to describe the timing, type and duration of initial infant contact and associated demographic and clinical factors in addition to investigating the impact of early contact on breastfeeding and maternal health and well being after birth. data from a recent population survey of women birthing in Queensland, Australia were used to describe the nature of the first hold and associated demographic characteristics. Initial comparisons, with subsequent adjustment for type of birthing facility and mode of childbirth, were used to assess associations between timing, type and duration of initial contact and outcomes. Further analyses were conducted to investigate a dose-response relationship between duration of first contact and outcomes. women who had an unassisted vaginal birth held their infant sooner, and for longer than women who had an assisted vaginal birth or caesarean and were more satisfied with their early contact. Multivariate models showed a number of demographic and clinical interventions contributing to timing, duration and type of first contact with type of birthing facility (public/private), area of residence, and assisted birth as prominent factors. For women who had a vaginal birth; early, skin-to-skin, and longer duration of initial contact were associated with high rates of breastfeeding initiation and breastfeeding at discharge, but not breastfeeding at 13 weeks. Some aspects of early contact were associated with improved maternal well being. However, these associations were not found for women who had a caesarean birth. With longer durations of first contact, a dose-response effect was found for breastfeeding. results of the study provide a description of current practice in Queensland, Australia and factors impacting on early contact. For vaginal births, findings add to the evidence in support of early skin-to-skin contact for an extended period. It is suggested that all research in this area should consider the effects of early contact separately for

  20. Physical Fitness and the Early Childhood Curriculum

    ERIC Educational Resources Information Center

    Pica, Rae

    2006-01-01

    The state of children's fitness is the responsibility of all who are involved with children. As early childhood professionals, they have a duty to educate the whole (thinking, feeling, "moving") child. Moreover, teachers of preschoolers can be more realistic than parents in their assessment of children's physical inactivity levels, and preschool…

  1. The physical challenges of early breastfeeding.

    PubMed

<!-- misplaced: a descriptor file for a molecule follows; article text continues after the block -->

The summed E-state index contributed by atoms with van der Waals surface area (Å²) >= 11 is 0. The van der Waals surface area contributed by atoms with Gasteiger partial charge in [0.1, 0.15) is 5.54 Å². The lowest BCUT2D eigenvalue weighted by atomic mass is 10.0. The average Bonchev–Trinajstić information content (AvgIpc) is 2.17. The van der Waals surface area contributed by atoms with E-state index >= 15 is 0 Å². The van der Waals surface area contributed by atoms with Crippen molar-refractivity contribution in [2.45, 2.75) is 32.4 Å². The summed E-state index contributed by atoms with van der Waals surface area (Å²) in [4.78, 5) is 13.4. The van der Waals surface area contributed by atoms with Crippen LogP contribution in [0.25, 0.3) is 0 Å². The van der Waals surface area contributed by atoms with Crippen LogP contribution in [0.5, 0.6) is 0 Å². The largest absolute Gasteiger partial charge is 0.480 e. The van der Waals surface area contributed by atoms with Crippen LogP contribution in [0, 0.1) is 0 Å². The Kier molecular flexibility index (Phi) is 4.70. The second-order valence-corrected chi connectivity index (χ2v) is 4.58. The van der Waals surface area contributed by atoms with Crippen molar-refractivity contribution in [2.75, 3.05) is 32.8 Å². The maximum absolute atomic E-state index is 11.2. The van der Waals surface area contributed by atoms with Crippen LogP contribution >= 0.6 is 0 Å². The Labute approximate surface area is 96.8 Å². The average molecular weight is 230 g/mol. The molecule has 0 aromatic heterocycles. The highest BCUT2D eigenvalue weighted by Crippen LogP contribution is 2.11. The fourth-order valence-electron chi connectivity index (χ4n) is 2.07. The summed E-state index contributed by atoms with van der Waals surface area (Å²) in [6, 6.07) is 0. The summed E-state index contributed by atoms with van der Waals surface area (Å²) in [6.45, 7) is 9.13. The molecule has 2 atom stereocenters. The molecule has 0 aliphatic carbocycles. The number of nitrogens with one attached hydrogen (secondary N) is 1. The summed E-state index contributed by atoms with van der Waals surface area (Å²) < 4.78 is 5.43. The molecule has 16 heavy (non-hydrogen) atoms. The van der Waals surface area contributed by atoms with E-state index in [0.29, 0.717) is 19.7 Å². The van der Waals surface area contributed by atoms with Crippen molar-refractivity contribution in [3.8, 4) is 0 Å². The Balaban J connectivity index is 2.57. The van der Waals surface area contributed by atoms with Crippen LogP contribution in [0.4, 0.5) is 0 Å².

Kelleher, Christa M

    2006-11-01

    Breastfeeding rates have recently increased in the United States and Canada and a majority of women now initiate breastfeeding. Feminist scholarship on breastfeeding has addressed a variety of issues related to women's breastfeeding experiences but has tended to ignore or downplay the potentially physically challenging aspects of early breastfeeding. This study, based on semi-structured, in-depth interviews with 52 women from Canada and the United States conducted at approximately one month postpartum, examines women's experiences of pain and discomfort associated with breastfeeding. The findings demonstrate that many women experienced pain and discomfort and that they were generally surprised by the extent, intensity and duration of discomfort and pain, which ranged from mild to severe. Several women indicated that the physical impact of breastfeeding affected their relationship with their baby; others indicated that they became hesitant to continue the practice due to feelings of physical vulnerability, pain and/or discomfort. Lastly, women's experiences of the physical implications of breastfeeding were influenced in part by assistance provided by health care practitioners, in both positive and negative ways. The practice of breastfeeding has the potential to challenge women's physicality. Feminist scholars addressing the topic of breastfeeding, women's postpartum health, and embodiment must more directly and comprehensively account for the potentially negative physical implications and demands associated with early breastfeeding.

  2. Streptococcus pneumoniae Eradicates Preformed Staphylococcus aureus Biofilms through a Mechanism Requiring Physical Contact.

    PubMed

    Khan, Faidad; Wu, Xueqing; Matzkin, Gideon L; Khan, Mohsin A; Sakai, Fuminori; Vidal, Jorge E

    2016-01-01